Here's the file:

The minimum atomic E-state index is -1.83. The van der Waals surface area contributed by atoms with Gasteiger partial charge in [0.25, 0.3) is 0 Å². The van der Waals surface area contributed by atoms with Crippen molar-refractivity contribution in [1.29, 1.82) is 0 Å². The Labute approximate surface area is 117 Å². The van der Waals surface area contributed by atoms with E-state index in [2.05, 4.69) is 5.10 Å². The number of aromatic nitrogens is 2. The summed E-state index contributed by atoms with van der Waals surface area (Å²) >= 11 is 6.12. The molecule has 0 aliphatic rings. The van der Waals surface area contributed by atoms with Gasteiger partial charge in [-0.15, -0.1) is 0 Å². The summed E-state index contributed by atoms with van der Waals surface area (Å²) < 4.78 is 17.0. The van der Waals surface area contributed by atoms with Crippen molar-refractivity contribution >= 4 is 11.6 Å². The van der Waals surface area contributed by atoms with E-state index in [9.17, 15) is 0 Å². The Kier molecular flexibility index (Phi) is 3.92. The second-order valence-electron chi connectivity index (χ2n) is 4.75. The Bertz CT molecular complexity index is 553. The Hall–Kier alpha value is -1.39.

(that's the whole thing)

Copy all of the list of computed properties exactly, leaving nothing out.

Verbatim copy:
The minimum atomic E-state index is -1.83. The van der Waals surface area contributed by atoms with Gasteiger partial charge in [0.25, 0.3) is 0 Å². The van der Waals surface area contributed by atoms with Crippen molar-refractivity contribution in [1.29, 1.82) is 0 Å². The Labute approximate surface area is 117 Å². The van der Waals surface area contributed by atoms with E-state index in [2.05, 4.69) is 5.10 Å². The number of aromatic nitrogens is 2. The summed E-state index contributed by atoms with van der Waals surface area (Å²) >= 11 is 6.12. The molecule has 0 aliphatic rings. The van der Waals surface area contributed by atoms with Gasteiger partial charge in [-0.15, -0.1) is 0 Å². The summed E-state index contributed by atoms with van der Waals surface area (Å²) < 4.78 is 17.0. The van der Waals surface area contributed by atoms with Crippen molar-refractivity contribution >= 4 is 11.6 Å². The van der Waals surface area contributed by atoms with E-state index in [9.17, 15) is 0 Å². The Kier molecular flexibility index (Phi) is 3.92. The second-order valence-electron chi connectivity index (χ2n) is 4.75. The Bertz CT molecular complexity index is 553. The Hall–Kier alpha value is -1.39.